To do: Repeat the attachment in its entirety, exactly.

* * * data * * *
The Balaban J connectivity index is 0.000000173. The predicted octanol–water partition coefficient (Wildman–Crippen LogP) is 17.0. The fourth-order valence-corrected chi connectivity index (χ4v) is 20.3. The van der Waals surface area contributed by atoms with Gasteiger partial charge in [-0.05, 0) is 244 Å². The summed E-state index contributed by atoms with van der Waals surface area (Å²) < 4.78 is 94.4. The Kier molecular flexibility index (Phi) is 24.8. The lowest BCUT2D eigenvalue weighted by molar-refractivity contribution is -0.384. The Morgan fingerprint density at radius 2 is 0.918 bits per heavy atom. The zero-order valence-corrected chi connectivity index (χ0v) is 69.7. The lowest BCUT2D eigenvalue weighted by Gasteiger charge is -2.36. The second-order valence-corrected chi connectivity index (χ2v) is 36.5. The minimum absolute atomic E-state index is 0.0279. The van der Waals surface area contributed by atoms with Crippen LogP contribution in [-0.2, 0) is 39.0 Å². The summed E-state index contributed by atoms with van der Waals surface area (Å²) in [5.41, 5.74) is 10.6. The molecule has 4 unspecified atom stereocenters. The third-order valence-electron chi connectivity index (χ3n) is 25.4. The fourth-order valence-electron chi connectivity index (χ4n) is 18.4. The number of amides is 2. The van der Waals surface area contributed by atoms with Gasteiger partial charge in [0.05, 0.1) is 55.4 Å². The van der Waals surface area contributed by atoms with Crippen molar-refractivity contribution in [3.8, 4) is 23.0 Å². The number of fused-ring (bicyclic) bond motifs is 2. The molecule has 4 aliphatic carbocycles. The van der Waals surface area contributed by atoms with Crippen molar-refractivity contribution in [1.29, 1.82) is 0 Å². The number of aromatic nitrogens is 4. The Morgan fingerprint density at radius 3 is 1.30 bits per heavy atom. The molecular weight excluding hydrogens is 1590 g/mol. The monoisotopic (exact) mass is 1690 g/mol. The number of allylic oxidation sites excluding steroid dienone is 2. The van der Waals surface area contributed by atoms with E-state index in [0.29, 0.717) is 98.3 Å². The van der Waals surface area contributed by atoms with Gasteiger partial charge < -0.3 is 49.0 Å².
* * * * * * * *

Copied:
The Balaban J connectivity index is 0.000000173. The predicted octanol–water partition coefficient (Wildman–Crippen LogP) is 17.0. The fourth-order valence-corrected chi connectivity index (χ4v) is 20.3. The van der Waals surface area contributed by atoms with Gasteiger partial charge in [-0.05, 0) is 244 Å². The summed E-state index contributed by atoms with van der Waals surface area (Å²) < 4.78 is 94.4. The Kier molecular flexibility index (Phi) is 24.8. The lowest BCUT2D eigenvalue weighted by molar-refractivity contribution is -0.384. The Morgan fingerprint density at radius 2 is 0.918 bits per heavy atom. The zero-order valence-corrected chi connectivity index (χ0v) is 69.7. The lowest BCUT2D eigenvalue weighted by Gasteiger charge is -2.36. The second-order valence-corrected chi connectivity index (χ2v) is 36.5. The minimum absolute atomic E-state index is 0.0279. The van der Waals surface area contributed by atoms with Crippen LogP contribution in [-0.2, 0) is 39.0 Å². The summed E-state index contributed by atoms with van der Waals surface area (Å²) in [5.41, 5.74) is 10.6. The molecule has 4 unspecified atom stereocenters. The third-order valence-electron chi connectivity index (χ3n) is 25.4. The fourth-order valence-electron chi connectivity index (χ4n) is 18.4. The number of amides is 2. The van der Waals surface area contributed by atoms with Gasteiger partial charge in [0.05, 0.1) is 55.4 Å². The van der Waals surface area contributed by atoms with Crippen molar-refractivity contribution in [3.8, 4) is 23.0 Å². The number of fused-ring (bicyclic) bond motifs is 2. The molecule has 4 aliphatic carbocycles. The van der Waals surface area contributed by atoms with Crippen molar-refractivity contribution in [1.29, 1.82) is 0 Å². The number of aromatic nitrogens is 4. The Morgan fingerprint density at radius 3 is 1.30 bits per heavy atom. The molecular weight excluding hydrogens is 1590 g/mol. The monoisotopic (exact) mass is 1690 g/mol. The number of allylic oxidation sites excluding steroid dienone is 2. The van der Waals surface area contributed by atoms with E-state index in [0.29, 0.717) is 98.3 Å². The van der Waals surface area contributed by atoms with Gasteiger partial charge < -0.3 is 49.0 Å².